I was referring to the object, not to the word "tin". These huts were actually made of galvanised iron (as Wikipedia explains) but they were commonly called "tin". For an English person, "tin" is a dismissive, slightly insulting word ("tinpot" is even stronger), showing the speaker's attitude to authority. Bear in mind that in BE tin = AE can, as in a tin of baked beans.

    In Coventry a WW2 Nissen hut remained in use as the council staff canteen until the 1970s. It was commonly known as the tin hut or the tin shed. Neither term shows great respect for the building (nor indeed the cuisine!).
     

    monalisa!

    Banned
    spanish
    For an English person, "tin" is a dismissive, slightly insulting word (...

    In Coventry a WW2 Nissen hut remained in use as the council staff canteen until .
    That's interesting, Keith, why then tin hat, in your opinion?
    ...and, again , you said it might have been a recruiting office, the one in ealing, how could it have an outpost, and why should one report to a recruiting office?
    of course we should watch the film!
     

    Andygc

    Senior Member
    British English
    That's interesting, Keith, why then tin hat, in your opinion?
    ...and, again , you said it might have been a recruiting office, the one in ealing, how could it have an outpost, and why should one report to a recruiting office?
    of course we should watch the film!
    I have some trouble understanding why this phrase (tin hut) should be causing so much trouble, and why you should be wandering off on the off-topic byway of tin hat.

    If somebody was joining up in the in the First World War, where else would they go but a recruiting office?
    If the War Office was trying to recruit an army of hundreds of thousands of new recruits, it would, of course, require places to recruit them.
    Existing recruiting offices would not have the capacity, so temporary ones would be needed.
    The easy way of building temporary offices was to put up Nissen Huts.
    Nissen Huts are made of steel.
    It is a common British habit to use dismissive phrases, so a Nissen Hut is a tin hut (just as a steel helmet is a tin hat).
    Nissen Huts needed to be put up on open land, so Ealing Common probably seemed a sensible place, particularly as it was easily accessible by bus.
     

    monalisa!

    Banned
    spanish
    , and why you should be wandering off on the off-topic byway of tin hat.
    .
    I am not maintaing my unfortunate guess, Andy, it was just a guess, (and I asked Keith if he knew the origing of "tin hat")
    and I am not wandering off topic, I suppose, I hope

    I am just trying to understand the OP : "I have to report to a tin hut on Ealing Common".
    What intrigued me is that article, can there be more tinhuts there?... one would expext "to report to the tin hut at," right?
    and then again: a recruiting office may have outposts?, do you report to a recruiting office?
     

    PaulQ

    Banned
    UK
    English - England
    I am just trying to understand the OP : "I have to report to a tin hut on Ealing Common".
    This is no different from "I have to go into the woods to shoot a bear." or "I really need to buy a car." Here, a <noun> = one, as yet indeterminate, <noun>.
     

    Andygc

    Senior Member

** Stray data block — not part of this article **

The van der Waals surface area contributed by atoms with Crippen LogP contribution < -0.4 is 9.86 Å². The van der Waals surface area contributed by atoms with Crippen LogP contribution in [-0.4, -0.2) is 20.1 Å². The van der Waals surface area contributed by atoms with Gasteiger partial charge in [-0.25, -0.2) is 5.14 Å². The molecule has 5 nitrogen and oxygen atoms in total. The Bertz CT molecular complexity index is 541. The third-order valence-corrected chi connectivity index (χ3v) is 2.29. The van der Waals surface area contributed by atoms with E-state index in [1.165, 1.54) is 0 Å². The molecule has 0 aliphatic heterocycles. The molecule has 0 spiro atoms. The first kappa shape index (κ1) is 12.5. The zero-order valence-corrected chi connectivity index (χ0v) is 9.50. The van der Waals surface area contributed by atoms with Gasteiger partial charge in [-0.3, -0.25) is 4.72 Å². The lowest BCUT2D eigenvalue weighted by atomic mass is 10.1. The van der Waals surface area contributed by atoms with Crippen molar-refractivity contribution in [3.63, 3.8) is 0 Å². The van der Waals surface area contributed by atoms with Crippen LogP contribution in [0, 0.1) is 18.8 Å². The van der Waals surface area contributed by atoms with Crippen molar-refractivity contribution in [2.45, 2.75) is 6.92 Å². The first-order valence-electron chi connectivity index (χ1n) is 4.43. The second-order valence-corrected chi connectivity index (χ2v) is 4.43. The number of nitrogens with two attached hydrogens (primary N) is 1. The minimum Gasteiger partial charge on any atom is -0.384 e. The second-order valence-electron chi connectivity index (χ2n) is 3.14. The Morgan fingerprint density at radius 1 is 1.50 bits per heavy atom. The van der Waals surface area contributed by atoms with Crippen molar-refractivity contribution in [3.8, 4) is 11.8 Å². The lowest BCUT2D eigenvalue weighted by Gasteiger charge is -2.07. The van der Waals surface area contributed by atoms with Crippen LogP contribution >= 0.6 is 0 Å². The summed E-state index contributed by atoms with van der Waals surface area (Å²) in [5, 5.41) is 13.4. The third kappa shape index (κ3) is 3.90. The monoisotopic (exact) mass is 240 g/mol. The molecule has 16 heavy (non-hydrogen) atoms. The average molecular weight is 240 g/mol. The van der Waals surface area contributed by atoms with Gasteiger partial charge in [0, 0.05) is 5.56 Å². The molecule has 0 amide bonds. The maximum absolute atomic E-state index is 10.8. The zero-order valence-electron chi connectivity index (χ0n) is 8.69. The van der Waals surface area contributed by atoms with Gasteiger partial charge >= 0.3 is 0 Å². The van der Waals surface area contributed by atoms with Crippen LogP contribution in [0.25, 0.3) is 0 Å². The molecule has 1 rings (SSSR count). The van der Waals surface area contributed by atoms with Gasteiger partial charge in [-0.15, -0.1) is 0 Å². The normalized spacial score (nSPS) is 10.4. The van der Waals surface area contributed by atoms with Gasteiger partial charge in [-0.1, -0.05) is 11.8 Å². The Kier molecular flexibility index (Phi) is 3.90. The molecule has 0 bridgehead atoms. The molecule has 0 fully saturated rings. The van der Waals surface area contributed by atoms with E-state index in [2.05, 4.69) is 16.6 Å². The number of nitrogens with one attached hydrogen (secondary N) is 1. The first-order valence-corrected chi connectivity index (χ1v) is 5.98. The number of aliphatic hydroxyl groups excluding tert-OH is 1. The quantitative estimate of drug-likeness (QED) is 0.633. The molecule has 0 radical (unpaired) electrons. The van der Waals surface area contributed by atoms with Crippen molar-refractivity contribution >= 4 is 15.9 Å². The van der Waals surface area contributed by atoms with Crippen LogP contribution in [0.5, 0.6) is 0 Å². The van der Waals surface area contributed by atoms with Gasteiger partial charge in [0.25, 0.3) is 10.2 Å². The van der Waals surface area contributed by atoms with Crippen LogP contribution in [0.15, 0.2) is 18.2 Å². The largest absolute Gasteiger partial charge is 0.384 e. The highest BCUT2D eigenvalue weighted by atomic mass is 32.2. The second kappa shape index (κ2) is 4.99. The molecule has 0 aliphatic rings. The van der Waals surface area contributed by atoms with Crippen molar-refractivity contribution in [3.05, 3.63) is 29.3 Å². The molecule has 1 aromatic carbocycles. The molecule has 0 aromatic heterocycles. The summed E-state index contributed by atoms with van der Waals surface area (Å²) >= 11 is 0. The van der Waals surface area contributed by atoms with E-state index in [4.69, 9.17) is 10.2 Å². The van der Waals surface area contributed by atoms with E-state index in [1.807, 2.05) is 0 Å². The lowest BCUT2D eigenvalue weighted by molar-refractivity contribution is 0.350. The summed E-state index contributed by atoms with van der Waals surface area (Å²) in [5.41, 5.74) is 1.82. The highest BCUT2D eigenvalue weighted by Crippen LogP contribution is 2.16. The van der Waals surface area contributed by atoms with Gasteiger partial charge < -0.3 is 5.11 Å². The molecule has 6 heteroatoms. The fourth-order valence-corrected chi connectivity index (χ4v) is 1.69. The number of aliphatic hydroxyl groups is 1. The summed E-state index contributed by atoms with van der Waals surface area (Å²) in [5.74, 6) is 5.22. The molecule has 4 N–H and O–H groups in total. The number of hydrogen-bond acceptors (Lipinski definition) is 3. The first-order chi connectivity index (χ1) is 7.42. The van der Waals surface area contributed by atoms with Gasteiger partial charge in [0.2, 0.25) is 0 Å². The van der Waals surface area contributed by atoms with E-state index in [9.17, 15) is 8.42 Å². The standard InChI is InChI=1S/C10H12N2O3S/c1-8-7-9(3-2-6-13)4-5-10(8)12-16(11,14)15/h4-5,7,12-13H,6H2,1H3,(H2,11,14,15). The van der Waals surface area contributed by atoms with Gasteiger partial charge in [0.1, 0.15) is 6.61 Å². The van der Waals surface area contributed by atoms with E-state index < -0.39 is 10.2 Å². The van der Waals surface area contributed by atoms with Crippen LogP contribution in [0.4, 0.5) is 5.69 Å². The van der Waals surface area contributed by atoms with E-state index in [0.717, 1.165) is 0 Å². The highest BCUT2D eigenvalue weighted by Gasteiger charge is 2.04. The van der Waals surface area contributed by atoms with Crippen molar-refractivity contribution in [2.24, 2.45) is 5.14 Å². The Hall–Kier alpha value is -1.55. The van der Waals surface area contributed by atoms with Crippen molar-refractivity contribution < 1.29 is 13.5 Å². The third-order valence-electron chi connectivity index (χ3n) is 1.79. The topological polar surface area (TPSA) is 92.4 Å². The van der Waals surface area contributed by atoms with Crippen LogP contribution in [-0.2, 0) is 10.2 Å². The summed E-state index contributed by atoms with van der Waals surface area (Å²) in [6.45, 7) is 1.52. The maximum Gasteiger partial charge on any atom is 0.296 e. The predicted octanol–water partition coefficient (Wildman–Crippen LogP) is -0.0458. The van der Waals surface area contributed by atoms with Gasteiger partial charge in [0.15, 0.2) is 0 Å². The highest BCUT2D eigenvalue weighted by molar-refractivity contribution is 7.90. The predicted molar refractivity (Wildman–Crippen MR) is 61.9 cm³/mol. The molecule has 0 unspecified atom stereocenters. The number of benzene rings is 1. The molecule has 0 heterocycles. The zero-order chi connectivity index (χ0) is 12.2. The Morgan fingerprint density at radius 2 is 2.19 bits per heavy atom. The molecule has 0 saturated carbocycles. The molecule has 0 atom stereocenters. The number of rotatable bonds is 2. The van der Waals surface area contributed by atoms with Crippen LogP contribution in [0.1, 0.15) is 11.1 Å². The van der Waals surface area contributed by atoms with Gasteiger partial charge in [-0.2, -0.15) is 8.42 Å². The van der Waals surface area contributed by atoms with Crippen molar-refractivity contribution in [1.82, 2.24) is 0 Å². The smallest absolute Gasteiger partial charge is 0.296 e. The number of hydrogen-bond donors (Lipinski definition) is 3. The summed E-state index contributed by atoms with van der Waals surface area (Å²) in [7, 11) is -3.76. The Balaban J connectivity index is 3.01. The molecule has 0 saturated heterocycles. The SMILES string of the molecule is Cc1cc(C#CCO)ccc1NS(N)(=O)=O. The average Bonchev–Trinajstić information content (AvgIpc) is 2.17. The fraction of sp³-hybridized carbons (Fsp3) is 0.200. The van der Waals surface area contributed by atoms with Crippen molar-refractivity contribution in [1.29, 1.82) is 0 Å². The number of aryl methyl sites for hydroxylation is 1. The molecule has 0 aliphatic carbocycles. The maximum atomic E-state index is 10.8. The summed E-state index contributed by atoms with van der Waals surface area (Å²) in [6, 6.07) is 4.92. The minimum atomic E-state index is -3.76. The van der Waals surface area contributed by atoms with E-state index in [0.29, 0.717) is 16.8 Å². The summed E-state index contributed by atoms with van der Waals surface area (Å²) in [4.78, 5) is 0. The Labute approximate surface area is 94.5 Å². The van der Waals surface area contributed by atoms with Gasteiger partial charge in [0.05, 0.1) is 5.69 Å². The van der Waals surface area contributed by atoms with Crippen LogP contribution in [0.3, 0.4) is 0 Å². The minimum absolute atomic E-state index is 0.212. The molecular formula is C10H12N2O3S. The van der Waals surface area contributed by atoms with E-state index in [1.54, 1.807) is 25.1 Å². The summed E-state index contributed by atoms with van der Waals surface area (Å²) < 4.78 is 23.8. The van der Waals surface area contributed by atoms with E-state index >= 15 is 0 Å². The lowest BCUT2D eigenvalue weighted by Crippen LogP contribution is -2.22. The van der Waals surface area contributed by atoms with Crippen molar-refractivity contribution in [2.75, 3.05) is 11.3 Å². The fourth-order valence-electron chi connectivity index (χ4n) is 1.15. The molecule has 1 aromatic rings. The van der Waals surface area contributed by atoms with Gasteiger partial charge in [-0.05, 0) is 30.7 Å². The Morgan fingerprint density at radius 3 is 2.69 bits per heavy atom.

British English
    I am just trying to understand the OP : "I have to report to a tin hut on Ealing Common".
    What intrigued me is that article, can there be more tinhuts there?... one would expext "to report to the tin hut at," right?
    and then again: a recruiting office may have outposts?, do you report to a recruiting office?
    No, one would expect nothing of the sort. There might be one tin hut, there might be 50, there might be tin huts on every available piece of open ground in London. He's just saying he needs to go to a tin hut, and it happens to be on Ealing Common. He is not specifying a particular tin hut.

    Outpost? I suppose that is vaguely on topic as the outpost is the tin hut.
    Person 1 -I have to report to a tin hut on Ealing Common.
    Person 2 -Oh, lie down. (Don't be silly, you're teasing me)
    Person 1 -No, no, no, no, it's true. The War Office now has an outpost.

    I have already told you who reports to a recruiting office. If you have a problem over the meaning of report please look in a dictionary and if still unclear start a new thread. This one is about "a tin hut".
     

    monalisa!

    Banned
    spanish
    You are right, Paul, :) "on Ealing Common" fooled me, maybe a more full/suitable example may be " I must return these shoes to a shop in Oxford st."
     

    sdgraham

    Senior Member
    USA English
    What intrigued me is that article, can there be more tinhuts there?... one would expect "to report to the tin hut at," right?
    Not at all and I cannot see why you would think so.

    Speaking as one who has slept in many Quonset huts in the military, I can tell you that such structures are rather small, which adds to their portability, and they usually are installed in bunches.

    Ealing Common is 47 acres in size (19 hectares) - just the sort of place where the military would erect multiple temporary buildings.

    and then again: a recruiting office may have outposts?, do you report to a recruiting office?
    The OP says nothing whatsoever about a recruiting office having outposts.

    A collection of buildings erected by the military department of the U.K. certainly qualifies as an "outpost," at least conversationally.

    And, such a collection would have many functions and recruiting (or a loo for that matter:rolleyes:), would not be uncommon.
     

    monalisa!

    Banned
    spanish
    Person 1 -I have to report to a tin hut on Ealing Common.
    Person 2 -Oh, lie down. (Don't be silly, you're teasing me)
    Person 1 -No, no, no, no, it's true. The War Office now has an outpost.
    .
    Thanks, Andy, Keith, SDG :) if I got it right the man is going to enroll.